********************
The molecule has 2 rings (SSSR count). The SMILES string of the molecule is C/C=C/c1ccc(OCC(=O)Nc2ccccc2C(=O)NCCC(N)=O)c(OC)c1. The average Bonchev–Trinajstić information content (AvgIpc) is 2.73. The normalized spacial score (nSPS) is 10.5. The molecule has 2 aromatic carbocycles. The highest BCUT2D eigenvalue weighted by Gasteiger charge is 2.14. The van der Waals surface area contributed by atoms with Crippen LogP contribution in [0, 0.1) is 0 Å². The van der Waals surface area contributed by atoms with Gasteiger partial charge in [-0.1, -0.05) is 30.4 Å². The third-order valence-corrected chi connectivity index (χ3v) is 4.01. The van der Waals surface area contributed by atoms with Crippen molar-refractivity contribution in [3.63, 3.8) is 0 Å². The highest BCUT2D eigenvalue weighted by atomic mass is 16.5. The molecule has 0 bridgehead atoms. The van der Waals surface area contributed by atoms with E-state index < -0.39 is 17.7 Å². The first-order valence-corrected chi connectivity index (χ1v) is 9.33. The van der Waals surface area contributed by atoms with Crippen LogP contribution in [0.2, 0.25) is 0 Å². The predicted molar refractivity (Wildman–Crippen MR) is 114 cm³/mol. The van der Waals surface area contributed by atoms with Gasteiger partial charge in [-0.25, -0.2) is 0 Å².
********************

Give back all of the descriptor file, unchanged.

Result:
The molecule has 2 rings (SSSR count). The SMILES string of the molecule is C/C=C/c1ccc(OCC(=O)Nc2ccccc2C(=O)NCCC(N)=O)c(OC)c1. The average Bonchev–Trinajstić information content (AvgIpc) is 2.73. The normalized spacial score (nSPS) is 10.5. The molecule has 2 aromatic carbocycles. The highest BCUT2D eigenvalue weighted by Gasteiger charge is 2.14. The van der Waals surface area contributed by atoms with Crippen LogP contribution in [0, 0.1) is 0 Å². The van der Waals surface area contributed by atoms with Gasteiger partial charge in [-0.1, -0.05) is 30.4 Å². The third-order valence-corrected chi connectivity index (χ3v) is 4.01. The van der Waals surface area contributed by atoms with Crippen molar-refractivity contribution in [3.63, 3.8) is 0 Å². The highest BCUT2D eigenvalue weighted by atomic mass is 16.5. The molecule has 0 bridgehead atoms. The van der Waals surface area contributed by atoms with E-state index < -0.39 is 17.7 Å². The first-order valence-corrected chi connectivity index (χ1v) is 9.33. The van der Waals surface area contributed by atoms with Crippen LogP contribution in [0.2, 0.25) is 0 Å². The predicted molar refractivity (Wildman–Crippen MR) is 114 cm³/mol. The van der Waals surface area contributed by atoms with Gasteiger partial charge in [-0.25, -0.2) is 0 Å².